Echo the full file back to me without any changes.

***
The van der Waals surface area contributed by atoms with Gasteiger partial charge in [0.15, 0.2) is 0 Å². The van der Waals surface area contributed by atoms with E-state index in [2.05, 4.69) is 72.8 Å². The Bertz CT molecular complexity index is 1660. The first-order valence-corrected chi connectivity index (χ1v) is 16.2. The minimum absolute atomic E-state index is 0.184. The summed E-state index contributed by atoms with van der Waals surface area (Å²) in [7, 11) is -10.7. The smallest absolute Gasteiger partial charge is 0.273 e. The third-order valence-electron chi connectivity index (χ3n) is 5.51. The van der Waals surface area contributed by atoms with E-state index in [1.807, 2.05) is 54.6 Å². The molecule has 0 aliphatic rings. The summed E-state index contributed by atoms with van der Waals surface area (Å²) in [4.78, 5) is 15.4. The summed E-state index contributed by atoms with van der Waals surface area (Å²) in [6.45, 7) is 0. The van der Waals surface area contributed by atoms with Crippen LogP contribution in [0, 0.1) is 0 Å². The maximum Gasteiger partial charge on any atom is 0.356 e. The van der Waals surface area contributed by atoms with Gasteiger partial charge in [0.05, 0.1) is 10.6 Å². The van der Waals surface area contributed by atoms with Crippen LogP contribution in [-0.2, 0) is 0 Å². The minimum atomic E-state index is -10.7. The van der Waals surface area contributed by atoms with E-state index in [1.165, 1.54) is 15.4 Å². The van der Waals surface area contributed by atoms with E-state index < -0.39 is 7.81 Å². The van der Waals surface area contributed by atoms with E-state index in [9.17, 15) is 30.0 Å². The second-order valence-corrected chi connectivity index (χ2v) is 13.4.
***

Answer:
The van der Waals surface area contributed by atoms with Gasteiger partial charge in [0.15, 0.2) is 0 Å². The van der Waals surface area contributed by atoms with E-state index in [2.05, 4.69) is 72.8 Å². The Bertz CT molecular complexity index is 1660. The first-order valence-corrected chi connectivity index (χ1v) is 16.2. The minimum absolute atomic E-state index is 0.184. The summed E-state index contributed by atoms with van der Waals surface area (Å²) in [7, 11) is -10.7. The smallest absolute Gasteiger partial charge is 0.273 e. The third-order valence-electron chi connectivity index (χ3n) is 5.51. The van der Waals surface area contributed by atoms with E-state index in [1.807, 2.05) is 54.6 Å². The molecule has 0 aliphatic rings. The summed E-state index contributed by atoms with van der Waals surface area (Å²) in [4.78, 5) is 15.4. The summed E-state index contributed by atoms with van der Waals surface area (Å²) in [6.45, 7) is 0. The van der Waals surface area contributed by atoms with Crippen LogP contribution in [0, 0.1) is 0 Å². The maximum Gasteiger partial charge on any atom is 0.356 e. The van der Waals surface area contributed by atoms with Gasteiger partial charge in [0.05, 0.1) is 10.6 Å². The van der Waals surface area contributed by atoms with Crippen LogP contribution in [-0.2, 0) is 0 Å². The minimum atomic E-state index is -10.7. The van der Waals surface area contributed by atoms with E-state index in [1.165, 1.54) is 15.4 Å². The van der Waals surface area contributed by atoms with E-state index < -0.39 is 7.81 Å². The van der Waals surface area contributed by atoms with E-state index in [9.17, 15) is 30.0 Å². The second-order valence-corrected chi connectivity index (χ2v) is 13.4.